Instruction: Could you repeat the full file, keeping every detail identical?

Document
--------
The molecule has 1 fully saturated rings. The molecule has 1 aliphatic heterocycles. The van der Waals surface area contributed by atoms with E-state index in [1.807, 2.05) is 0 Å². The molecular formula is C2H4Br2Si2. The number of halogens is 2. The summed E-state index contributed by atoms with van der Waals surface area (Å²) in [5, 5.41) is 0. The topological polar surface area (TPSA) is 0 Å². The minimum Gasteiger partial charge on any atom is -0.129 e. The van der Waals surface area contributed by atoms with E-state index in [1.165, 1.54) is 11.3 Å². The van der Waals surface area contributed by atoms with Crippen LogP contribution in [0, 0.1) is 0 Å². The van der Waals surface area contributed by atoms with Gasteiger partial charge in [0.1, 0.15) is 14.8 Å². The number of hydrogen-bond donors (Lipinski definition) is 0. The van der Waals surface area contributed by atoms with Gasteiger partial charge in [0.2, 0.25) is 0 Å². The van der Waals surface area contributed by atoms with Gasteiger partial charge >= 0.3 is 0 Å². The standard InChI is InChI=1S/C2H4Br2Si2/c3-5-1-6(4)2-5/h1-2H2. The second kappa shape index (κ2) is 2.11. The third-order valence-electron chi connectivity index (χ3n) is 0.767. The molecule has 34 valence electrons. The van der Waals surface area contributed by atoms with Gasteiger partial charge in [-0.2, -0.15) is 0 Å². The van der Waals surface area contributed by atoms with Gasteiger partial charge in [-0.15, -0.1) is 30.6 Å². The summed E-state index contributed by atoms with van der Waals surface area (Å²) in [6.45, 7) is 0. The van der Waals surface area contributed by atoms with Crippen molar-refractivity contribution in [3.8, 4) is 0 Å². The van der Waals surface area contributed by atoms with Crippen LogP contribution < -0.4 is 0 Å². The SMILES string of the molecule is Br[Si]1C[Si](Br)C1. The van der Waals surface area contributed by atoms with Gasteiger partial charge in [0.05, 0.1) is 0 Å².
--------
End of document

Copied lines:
The molecule has 1 fully saturated rings. The molecule has 1 aliphatic heterocycles. The van der Waals surface area contributed by atoms with E-state index in [1.807, 2.05) is 0 Å². The molecular formula is C2H4Br2Si2. The number of halogens is 2. The summed E-state index contributed by atoms with van der Waals surface area (Å²) in [5, 5.41) is 0. The topological polar surface area (TPSA) is 0 Å². The minimum Gasteiger partial charge on any atom is -0.129 e. The van der Waals surface area contributed by atoms with E-state index in [1.165, 1.54) is 11.3 Å². The van der Waals surface area contributed by atoms with Crippen LogP contribution in [0, 0.1) is 0 Å². The van der Waals surface area contributed by atoms with Gasteiger partial charge in [0.1, 0.15) is 14.8 Å². The number of hydrogen-bond donors (Lipinski definition) is 0. The van der Waals surface area contributed by atoms with Gasteiger partial charge in [0.2, 0.25) is 0 Å². The van der Waals surface area contributed by atoms with Gasteiger partial charge >= 0.3 is 0 Å². The standard InChI is InChI=1S/C2H4Br2Si2/c3-5-1-6(4)2-5/h1-2H2. The second kappa shape index (κ2) is 2.11. The third-order valence-electron chi connectivity index (χ3n) is 0.767. The molecule has 34 valence electrons. The van der Waals surface area contributed by atoms with Gasteiger partial charge in [-0.2, -0.15) is 0 Å². The van der Waals surface area contributed by atoms with Gasteiger partial charge in [-0.15, -0.1) is 30.6 Å². The summed E-state index contributed by atoms with van der Waals surface area (Å²) in [6.45, 7) is 0. The van der Waals surface area contributed by atoms with Crippen molar-refractivity contribution in [3.8, 4) is 0 Å². The van der Waals surface area contributed by atoms with Crippen LogP contribution < -0.4 is 0 Å². The SMILES string of the molecule is Br[Si]1C[Si](Br)C1. The van der Waals surface area contributed by atoms with Gasteiger partial charge in [0.05, 0.1) is 0 Å².